Alma Mater/Spring 2014
Study Guide for Final Exam
1:00 PM, Thursday, May 15, 2014
Covers the period 1940 to the Present
Sonia Santomayor Thurgood Marshall Jack Greenberg
William Buckley, Jr. McGeorge Bundy Ellen V. Futter
Clark Kerr Linda LeClair David Truman
Mario Savio Mark Rudd Henry Coleman
Martha Peterson William J. McGill Jacqueline Mattfeld
Michael Sovern Norman Podhoretz Jeanne Kirkpatrick
Allan Bloom Dinesh D’Souza Daniel Horowitz
Caroline Heilbrun Kate Millet Grayson Kirk
Academic Events/Pronouncements: [should be able to place them chronologically, by their context, locale and author/perpetrator/participant (s), as appropriate]
Institute for Defense Analysis “Founders Day Speech,” University of California
Ad Hoc Faculty Group Science: The Endless Frontier
National Science Foundation God & Man at Yale
Brown v. Topeka School Board “Title IX”
Mathematics Hall The Closing of the American Mind
Schuette v. CDAA [“Michigan Case”] “Academics for Nixon”
California Board of Regents v. Bakke National Defense Education Act
“Affirmative Action” Gratz v. Bollinger
“Port Huron Statement” “Political Correctness”
Free Speech Movement Proposition 209
Students for a Democratic Society Fisher v. University of Texas, Austin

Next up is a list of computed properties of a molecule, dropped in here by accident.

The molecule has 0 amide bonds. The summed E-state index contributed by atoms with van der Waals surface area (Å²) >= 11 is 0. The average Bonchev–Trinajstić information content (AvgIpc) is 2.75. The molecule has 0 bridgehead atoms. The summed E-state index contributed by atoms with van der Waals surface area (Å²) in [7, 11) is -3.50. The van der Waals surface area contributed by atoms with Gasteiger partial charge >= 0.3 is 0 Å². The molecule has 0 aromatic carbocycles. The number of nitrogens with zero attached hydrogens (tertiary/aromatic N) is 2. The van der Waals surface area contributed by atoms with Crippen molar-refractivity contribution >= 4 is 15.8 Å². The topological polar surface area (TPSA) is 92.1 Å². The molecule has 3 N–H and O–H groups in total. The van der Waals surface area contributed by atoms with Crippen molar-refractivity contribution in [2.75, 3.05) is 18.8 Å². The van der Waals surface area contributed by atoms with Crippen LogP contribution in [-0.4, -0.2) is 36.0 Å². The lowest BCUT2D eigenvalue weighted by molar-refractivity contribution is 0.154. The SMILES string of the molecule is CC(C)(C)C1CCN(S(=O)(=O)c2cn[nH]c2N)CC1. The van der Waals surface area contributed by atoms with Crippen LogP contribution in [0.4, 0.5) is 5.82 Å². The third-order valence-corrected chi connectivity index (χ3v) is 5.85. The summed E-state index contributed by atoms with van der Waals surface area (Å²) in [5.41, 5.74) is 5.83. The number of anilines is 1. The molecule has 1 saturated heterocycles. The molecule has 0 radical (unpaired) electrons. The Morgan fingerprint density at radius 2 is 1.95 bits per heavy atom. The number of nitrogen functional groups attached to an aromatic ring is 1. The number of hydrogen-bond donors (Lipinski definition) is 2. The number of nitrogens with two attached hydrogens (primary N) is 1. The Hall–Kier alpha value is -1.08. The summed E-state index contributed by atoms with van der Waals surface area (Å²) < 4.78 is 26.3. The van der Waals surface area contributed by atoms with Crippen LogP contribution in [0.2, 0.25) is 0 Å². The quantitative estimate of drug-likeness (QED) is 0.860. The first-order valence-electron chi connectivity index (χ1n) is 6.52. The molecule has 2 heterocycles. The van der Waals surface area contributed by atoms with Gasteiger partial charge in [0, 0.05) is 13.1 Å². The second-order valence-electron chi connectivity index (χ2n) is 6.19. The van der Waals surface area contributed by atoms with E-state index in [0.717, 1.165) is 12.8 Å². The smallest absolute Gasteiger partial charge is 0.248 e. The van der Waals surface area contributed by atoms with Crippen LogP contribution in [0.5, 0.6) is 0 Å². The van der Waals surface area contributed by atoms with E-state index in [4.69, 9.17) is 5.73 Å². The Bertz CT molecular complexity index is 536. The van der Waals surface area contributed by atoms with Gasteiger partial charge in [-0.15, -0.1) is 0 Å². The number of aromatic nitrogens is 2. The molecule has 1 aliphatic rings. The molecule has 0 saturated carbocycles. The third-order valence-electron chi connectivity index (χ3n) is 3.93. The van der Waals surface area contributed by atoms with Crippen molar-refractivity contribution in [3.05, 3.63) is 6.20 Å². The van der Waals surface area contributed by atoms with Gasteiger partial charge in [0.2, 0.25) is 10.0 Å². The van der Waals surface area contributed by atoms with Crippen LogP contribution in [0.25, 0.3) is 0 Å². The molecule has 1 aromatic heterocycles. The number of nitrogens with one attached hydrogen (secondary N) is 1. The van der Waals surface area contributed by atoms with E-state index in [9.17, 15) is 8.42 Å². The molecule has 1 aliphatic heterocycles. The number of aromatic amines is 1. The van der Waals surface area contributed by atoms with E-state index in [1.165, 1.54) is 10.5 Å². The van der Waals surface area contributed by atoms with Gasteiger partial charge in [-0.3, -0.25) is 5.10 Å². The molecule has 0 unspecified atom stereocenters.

American Studies Association Boycott Servicemen’s Readjustment Act
Major Issues [the stuff of essays]:
1. What are the bases for characterizing the 15-20 years following World War II as
“The Golden Age of the American University”?
Who were its principal beneficiaries?
Who were notably left out of this “golden age”?
How does this period differ from that which followed it?
2. What were the causes/factors that brought on Columbia ’68?
How many particular to Columbia?
How many were the product of human calculation/human error by the principal players?
What was/has been the long-term fallout?
3. What accounts for the rise of a conservative critique of the late-20th-century liberal university?
What are its principal complaints?
Who are the folks voicing them?
Do they have merit?
4. Has the place of women on campus changed significantly since 1970?
If so, how so? And why?
And if not, how not and why not
5. Has the place [and definition] of minorities on campus changed since 1970?
If so, how so? And why?
6. What is the current case for and against “affirmative action” in college and
professional school admissions?
Which do you believe has more merit?
Still More “Scopey” Matters
7. What say ye to the proposition that the history of American higher education since WW II can largely be written from the decennial census reports – that practically everything that has happened or changed on American campuses can be accounted for with reference to demographic data?
8. What say ye to the proposition that access for students and faculty to those institutions at the upper end of American higher education is today more meritocratic — more determined by what Jefferson called “talent and virtue — than at any time in its history?
9. What say ye to the proposition that American higher education – top to bottom – is today being so rapidly and comprehensively transformed by digital technology that campuses a generation from now will be unrecognizable to those familiar with those of the 20th century? That practically nothing that we now think of as traditional /enduring aspects of college-going will be in place?
Last updated: May 2, 2014